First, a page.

|Ras Beirut weighs in on whether Lebanon should be at Annapolis - and whether it will do any good
|Most doubt serious progress will result - but feel attending is worth a try
Saturday's announcement that Culture Minister Tarek Mitri would be representing Lebanon at the US-led Annapolis peace summit has been met with a generally positive reaction on the streets of Beirut despite the outspoken opposition of Hizbullah.
There appeared to be wide consensus that Lebanon should attend, but opinions on positive outcomes were more pessimistic.
As soon as the word "Annapolis" was mentioned, many pedestrians on Hamra Street refused to speak on the issue and generally seemed frustrated at being asked for their political views. It seems as if the situation in Lebanon, combined with the general lack of positive movement toward peace in the Middle East, has led citizens down the road of apathy and frustration.
However, a few outspoken citizens on Hamra Street were keen to discuss the issue and their views on Lebanese participation and the possible outcomes of the conference.
Salim Omar, 23 was for Lebanese participation but expected "nothing positive" to emerge from the summit. "I'm pessimistic about everything concerned with the conference except for the fact that there is a small chance it may lead to some progress on a president being appointed for Lebanon."
This pessimistic tone was echoed by Joseph Abu Mrad, 41. He denounced the Annapolis meeting as "unimportant," and commented further that "there is no hope for any results." He said that any solution would happen only "when Israel wants to settle the issue" and that this was not the case at the moment.
Strong skepticism was also in the mind of a seasoned Hamra resident who wished to remain anonymous. He argued that Annapolis would be detrimental to the Palestinian case and that Palestinian and Lebanese issues "should not be mixed." He said international intervention should include "working toward promoting human rights in the region" and not in "furthering the agendas of Bush and the Israelis."
More optimistic views were expressed by Mohammad Hajieh, 21, who argued that Lebanese involvement was very important because "any attempt at finding peace for Lebanon is vital."
Hajieh told The Daily Star that in his opinion, peace attempts may be blocked by "some Arab countries, who have decided before they even attend that the talks will not succeed."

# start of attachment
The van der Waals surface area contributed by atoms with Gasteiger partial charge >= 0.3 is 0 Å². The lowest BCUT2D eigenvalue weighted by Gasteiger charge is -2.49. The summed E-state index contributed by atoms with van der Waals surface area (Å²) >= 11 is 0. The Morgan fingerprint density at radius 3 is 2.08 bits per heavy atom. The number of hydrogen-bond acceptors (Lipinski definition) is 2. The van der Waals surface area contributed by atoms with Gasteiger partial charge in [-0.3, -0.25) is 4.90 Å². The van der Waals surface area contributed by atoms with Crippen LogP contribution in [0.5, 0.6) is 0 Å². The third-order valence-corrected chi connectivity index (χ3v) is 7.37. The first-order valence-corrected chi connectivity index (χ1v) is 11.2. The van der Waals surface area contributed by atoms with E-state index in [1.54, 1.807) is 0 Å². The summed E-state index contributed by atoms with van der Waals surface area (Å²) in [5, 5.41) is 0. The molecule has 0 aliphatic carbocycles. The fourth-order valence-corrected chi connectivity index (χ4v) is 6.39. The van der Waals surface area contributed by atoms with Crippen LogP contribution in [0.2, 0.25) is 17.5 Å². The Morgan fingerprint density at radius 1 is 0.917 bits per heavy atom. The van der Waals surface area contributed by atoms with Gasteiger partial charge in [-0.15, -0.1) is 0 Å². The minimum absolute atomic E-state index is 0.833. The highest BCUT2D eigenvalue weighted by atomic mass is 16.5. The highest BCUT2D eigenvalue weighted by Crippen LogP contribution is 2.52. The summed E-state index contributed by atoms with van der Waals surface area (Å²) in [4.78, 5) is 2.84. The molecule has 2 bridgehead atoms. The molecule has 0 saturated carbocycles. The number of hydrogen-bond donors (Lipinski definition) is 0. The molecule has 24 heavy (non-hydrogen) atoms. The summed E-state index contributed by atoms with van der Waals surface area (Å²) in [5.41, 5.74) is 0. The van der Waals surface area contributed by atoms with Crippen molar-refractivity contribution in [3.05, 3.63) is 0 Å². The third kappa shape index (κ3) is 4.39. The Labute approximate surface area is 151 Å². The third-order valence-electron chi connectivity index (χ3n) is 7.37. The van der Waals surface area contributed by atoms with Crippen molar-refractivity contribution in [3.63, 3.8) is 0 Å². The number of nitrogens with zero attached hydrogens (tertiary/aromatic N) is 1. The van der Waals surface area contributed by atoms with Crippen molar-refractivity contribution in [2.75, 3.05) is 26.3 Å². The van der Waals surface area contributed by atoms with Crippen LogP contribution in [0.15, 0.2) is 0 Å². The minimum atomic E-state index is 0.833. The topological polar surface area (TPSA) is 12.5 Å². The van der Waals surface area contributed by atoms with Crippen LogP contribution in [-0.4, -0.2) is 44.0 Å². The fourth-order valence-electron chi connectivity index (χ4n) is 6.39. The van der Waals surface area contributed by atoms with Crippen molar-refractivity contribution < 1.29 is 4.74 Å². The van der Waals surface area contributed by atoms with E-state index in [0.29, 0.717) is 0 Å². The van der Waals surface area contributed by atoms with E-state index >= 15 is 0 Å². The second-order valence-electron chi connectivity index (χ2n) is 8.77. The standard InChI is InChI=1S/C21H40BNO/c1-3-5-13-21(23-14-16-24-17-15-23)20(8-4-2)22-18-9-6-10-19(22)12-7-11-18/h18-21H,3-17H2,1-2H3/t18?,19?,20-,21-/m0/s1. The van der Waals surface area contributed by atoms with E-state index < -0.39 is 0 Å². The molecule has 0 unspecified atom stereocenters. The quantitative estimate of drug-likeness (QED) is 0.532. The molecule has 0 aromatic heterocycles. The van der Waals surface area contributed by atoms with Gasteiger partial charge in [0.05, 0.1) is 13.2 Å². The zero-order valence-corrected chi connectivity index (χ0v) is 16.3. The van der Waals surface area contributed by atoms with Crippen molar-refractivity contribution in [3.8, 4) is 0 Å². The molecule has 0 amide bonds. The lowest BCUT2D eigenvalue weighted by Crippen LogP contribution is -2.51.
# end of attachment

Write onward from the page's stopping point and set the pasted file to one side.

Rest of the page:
He added that the Lebanese simply want to live in peace "without Syrian occupation and without Iranian influence." Hajieh also added that peace ties with Israel would be beneficial to the nation and to him as a jewel salesman personally. "Peace with Israel would open another avenue for me to trade silver and also I enjoy scuba diving and they have beautiful seas which I would love to visit for this purpose."
Frustration with the political gridlock in Lebanon was a view heard widely. Frida Chehlaoui, 26, commented that she was "tired if the years of emotional yo-yo in Lebanon" and, like many others, had detached herself from the situation.
She voiced views of vague optimism with regard to the Annapolis conference.
"Even though I fear it may be a photo opportunity and a chance for political self-marketing, there may be some progress with regard to the big picture," she said.
Students on Bliss Street near the entrance of the American University of Beirut were more forthcoming, and slightly more optimistic with their views on the conference and the related issues.
Nineteen- year- old Nagham Tabaja was sure that Lebanese participation was vital and, despite the Israeli-Palestinian issue being top of the agenda, she said "today Lebanon is the most important issue" and that time would be found to discuss the issue.
"I really wish there can be some sort of progress to benefit us," she said.
Nagham Noureddine, 21, was quick to point out that because Lebanon has passed through civil war and its consequences, they above everyone know the importance of finding solutions. "Annapolis is critical for us. The Lebanese issue will be discussed and I'm optimistic we can find a way out of our difficulties, at the very least to find some kind of agreement to calm the chaos," he said.
The general feeling of Beirutis was perhaps best encapsulated in the words of 20-year-old Farah Hariri.
"Some say that because Israel is there, we shouldn't be there," she said, "but how else are we expected to express our opinions? Perhaps the conference will not produce much change but we must be there to let the neighboring countries and the international community hear our opinions."
The Daily Star